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Advice from Members on Education Advocacy

“One of your biggest barriers may be trying to get someone to call back or answer an email. I always go through a legislator’s scheduler, but copying another staff member can also be very helpful. When I did not hear back after a week, I emailed AND called again on a weekly basis. When I was 3 weeks out from my event, I actually called each legislator’s local offices to grovel and say that I had tried to connect with their scheduler in Sacramento repeatedly for the past 6 weeks with no response. If nothing else, scheduler’s respond to persistence and tenacity. Do not let being ignored get you down, you have to keep trying.”

– Julie Hatchel, VPLA Region 17 (2016), Principal, Irvine Unified School District


“The most important thing to remember is that elected officials and their staff are people just like us. We should not feel intimidated or fearful of reaching out to them. Once you are in a legislator’s office, know that they enjoy hearing both stories of success, and of the challenges that we experience when implementing policies that come from the state.”

– Manny Nunez, Region 10 VPLA (2016), Principal, Monterey Peninsula Unified School District


“If you can make a connection with a personal story or common interest this can definitely open up a line of communication, with both staff and your legislator. This is where doing your research about who you are meeting with will pay off. I also think it is important to ask what we can do for them. Everyone I have met with has always responded positively when I have asked what I can do to help them.”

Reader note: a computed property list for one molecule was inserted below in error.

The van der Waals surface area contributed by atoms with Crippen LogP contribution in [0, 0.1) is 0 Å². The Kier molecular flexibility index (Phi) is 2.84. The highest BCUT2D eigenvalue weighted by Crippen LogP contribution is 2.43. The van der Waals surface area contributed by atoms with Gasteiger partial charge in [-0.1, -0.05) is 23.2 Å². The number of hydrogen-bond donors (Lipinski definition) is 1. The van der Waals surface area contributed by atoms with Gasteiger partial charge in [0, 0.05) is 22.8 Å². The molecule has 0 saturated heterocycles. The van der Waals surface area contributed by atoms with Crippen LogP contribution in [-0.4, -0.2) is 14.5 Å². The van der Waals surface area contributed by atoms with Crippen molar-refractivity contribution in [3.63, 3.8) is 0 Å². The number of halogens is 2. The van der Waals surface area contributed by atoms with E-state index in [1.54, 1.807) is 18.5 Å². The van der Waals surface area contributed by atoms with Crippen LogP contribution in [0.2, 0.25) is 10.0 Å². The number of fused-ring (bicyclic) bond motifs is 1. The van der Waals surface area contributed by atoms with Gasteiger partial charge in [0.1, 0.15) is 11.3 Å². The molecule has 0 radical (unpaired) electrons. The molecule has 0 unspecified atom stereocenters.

– Scott Lay, VPLA Region 2 (2016), Principal/Superintendent, Clear Creek School


“Always start with training within your team – work off of a sample meeting or event template, use video snippets and role play to help build each person’s comfort level. Making sure you are all on the same page with messaging is important as well. When you’re speaking with your legislator and you have an ask, always make clear statements. Try to say things like, ‘I need your support with X, and that support looks like Y’ or ‘In order to achieve X, we need your support with Y, so please do Z.’ Clear communication is the key to great advocacy!”

– Lisa Gonzales, Statewide ACSA President (2017-2018), Statewide VPLA (2011-2015)

“Try to remember that elected officials are parents, siblings, friends and were students at some point. They are invested in their district and their constituents and they want to hear from you. If you are hesitant to reach out to your legislator, JUST DO IT! All it takes is one phone call to get the ball rolling.”

– Tierra Crothers, VPLA Region 7 (2016), Principal, Calaveras Unified School District


“Be mindful of the practices of each legislative office. Some schedulers will not add you to a legislator’s calendar until 2 weeks before the date of your event, but others will add you three months in advance. I have found that keeping a running list of who you spoke with and when they asked you to call back/what their preferences are, is extremely helpful. Then you can plug reminders into your calendar, so you are sure to follow-up.”

– Jose M. Rodriguez, VPLA Region 16 (2016), Admin Coordinator, LA Unified School District


“You are the expert. Don’t ever forget it. We need to train each of our legislators to understand our point of view. It is not an us against them. We are all educators, so consider legislators as another part of a class you may have had, with students who all have different learning styles, personalities and experiences. All of these factors need to be taken into consideration. The better you know your legislator, the easier it is to communicate. That doesn’t mean they will always agree with you, but they will eventually understand your perspective.”

– Terri Rufert, Statewide VPLA (2017), Superintendent, Sundale Union Elementary School District

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